LD Staff Writer
In 2011, Apple brought voice assistants to the masses – Siri was a headlining feature for the iPhone 4S. In 2013, Google brought the ability to talk to its search engine on browsers and phones with the phrase “OK Google.” Microsoft then launched Cortana in 2014 with their Windows Phones, and then added the feature to Windows and Xbox…
These original voice assistants all launched as software upgrades. Yes, you needed hardware to use them – but you probably already had a cell phone or a computer. You may have gotten a new one to use these features, but cell phones and computers were pretty commonplace in 2014.
In contrast, Amazon didn’t launch Alexa as a software service or an extension of an existing product. We were introduced to Alexa as a piece of standalone hardware in November of 2014, exclusively offered to Amazon Prime members. The Amazon Echo launched the “smart speaker” class, which wouldn’t see a direct major competitor for almost two years. Smart speakers like the Amazon Echo may seem like a fun novelty, or something for the nerdiest among us – but you may be surprised at how they can work for you, and how they could save you time throughout the day.
Amazon’s Echo line of smart devices are popular among a spectrum of consumers. They range from the $50 Echo Dot Gen 2 (often on sale for $30) to the $230 Echo Show. The ridiculously cute Echo Spot just launched for $130. Heck, I bought one on sale while I was writing this… At that price, why not?
Yeah, I’d say they’re selling pretty well.
Originally, this was a research task to see if we could get Amazon to recognize “Call LongerDays” and connect people with us. Unless we’re in your contacts list, that isn’t on Alexa’s radar right now. More on that later…
There’s a lot that Alexa can do for normal people – but Amazon recently set their sights firmly on businesses, with the tagline “Empower your organization with Alexa.”
So, what could Alexa do for you?
Flash briefing is one of Alexa’s headline features. Your flash briefing can contain banking info, news items, stock prices, weather, and a thousand other things from third parties. You can customize and reorder to your heart’s content.
There are basic things Alexa can do: call people, send messages, create calendar events, lay out an overview of your day, provide updates about news and weather, set reminders, manage lists, run alarms and timers… It can play audiobooks, music, podcasts, even videos if you get one with a screen… Alexa will translate languages, get recipes, convert currency… Guide meditation and run games… It will entertain the kids with Scooby Doo Mystery Theater.
Have a car with an auxiliary port? A writer from Business Insider keeps one in his car. If your car is suitably new-ish and fancy, you can start your car and set the temperature (helpful when your hometown breaks a 56 year old snowfall record, and you have to be somewhere soon for a meeting).
Conference calls is one of Amazon’s targets, so throw an Echo Dot in your conference room. If you’ve got a TV and one of their Fire sticks, use Alexa to power up the toys in your conference room.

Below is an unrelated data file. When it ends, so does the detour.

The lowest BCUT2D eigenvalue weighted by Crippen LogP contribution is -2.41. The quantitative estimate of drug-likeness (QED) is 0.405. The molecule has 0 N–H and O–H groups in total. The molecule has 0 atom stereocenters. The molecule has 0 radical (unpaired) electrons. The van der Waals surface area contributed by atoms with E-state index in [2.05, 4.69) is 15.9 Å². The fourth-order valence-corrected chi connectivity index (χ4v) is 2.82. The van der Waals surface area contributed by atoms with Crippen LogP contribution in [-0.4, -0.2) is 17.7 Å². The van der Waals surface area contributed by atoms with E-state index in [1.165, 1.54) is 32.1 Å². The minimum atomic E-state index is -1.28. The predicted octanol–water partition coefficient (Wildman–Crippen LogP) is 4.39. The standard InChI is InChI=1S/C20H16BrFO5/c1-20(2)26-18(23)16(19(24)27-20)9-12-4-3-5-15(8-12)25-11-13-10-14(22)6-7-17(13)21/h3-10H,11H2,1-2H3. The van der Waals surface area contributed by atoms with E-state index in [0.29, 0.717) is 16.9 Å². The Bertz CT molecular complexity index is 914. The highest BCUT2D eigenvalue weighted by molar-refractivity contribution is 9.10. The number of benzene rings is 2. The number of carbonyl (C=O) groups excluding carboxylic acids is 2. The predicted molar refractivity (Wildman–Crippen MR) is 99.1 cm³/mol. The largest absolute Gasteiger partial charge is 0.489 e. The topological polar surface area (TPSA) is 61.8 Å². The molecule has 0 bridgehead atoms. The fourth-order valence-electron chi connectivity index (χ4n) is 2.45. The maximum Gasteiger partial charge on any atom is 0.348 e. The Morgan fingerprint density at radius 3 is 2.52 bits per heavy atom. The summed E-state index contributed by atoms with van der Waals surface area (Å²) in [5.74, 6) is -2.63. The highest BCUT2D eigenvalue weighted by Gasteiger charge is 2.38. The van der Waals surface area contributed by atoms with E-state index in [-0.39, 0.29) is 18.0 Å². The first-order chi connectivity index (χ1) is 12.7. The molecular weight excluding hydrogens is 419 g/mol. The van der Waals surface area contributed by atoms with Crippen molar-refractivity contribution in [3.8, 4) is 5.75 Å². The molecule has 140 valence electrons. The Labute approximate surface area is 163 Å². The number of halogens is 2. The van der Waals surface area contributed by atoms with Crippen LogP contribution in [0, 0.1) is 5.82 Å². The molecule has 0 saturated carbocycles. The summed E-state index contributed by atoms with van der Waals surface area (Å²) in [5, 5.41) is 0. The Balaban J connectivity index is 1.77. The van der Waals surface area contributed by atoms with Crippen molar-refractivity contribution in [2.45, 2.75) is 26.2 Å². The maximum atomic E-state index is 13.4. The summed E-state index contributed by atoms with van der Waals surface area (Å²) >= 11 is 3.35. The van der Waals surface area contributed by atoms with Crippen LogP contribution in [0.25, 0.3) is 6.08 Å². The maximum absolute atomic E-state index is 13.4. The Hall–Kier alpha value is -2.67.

How about security? You can use Amazon’s “Drop In” function to see what’s going on through any Echo device with a camera. If you’ve got a smart lock and a camera, have Alexa show you who’s at the door, and then lock or unlock it. Use it as an intercom system or check up on your office while you’re out and about. Lots of smart home things can be smart office things – lights, switches, thermostats, and more can all be controlled with Alexa.
Do you buy workplace supplies through an Amazon account? Don’t make a reminder to order more office paper, just ask Alexa to do it for you.
There’s a “skills” section that lets you download all sorts of things. Check your bank balance (our local credit union even has a skill in here). Check stocks. Check your credit score. Keep up on your favorite cryptocurrency, if that’s your thing. Order pizza…
Businesses using Amazon’s Web Console (AWS) can set up different rooms and users, invite people to join, and secure cameras so only the right people can watch them.
Beyond that? Your AWS console has an API to integrate voice commands into actionable items. Your IT department is the limit. Amazon brings up checking on conference rooms a lot, but there are plenty of things you can do… If you’ve got a computer system that manages inventory levels, you can create a skill to answer how much inventory you have of an item. If you use a scheduling system for tasks, you can follow up on them through Alexa. If you have an appointment system, you could use Alexa to check appointments in.
LongerDays clients set up all manner of tasks for our assistants to complete. Sometimes we have ongoing, recurring tasks. Sometimes we have one off tasks (research tasks are my personal favorite). Maybe in the not-so-distant future, you’ll be able to say “Alexa, create a new task for my virtual assistant” and Alexa will take down the task, your name, all the details, and we’ll be off to the races!
We’re both here to help you get things done that much faster.
Want to learn more?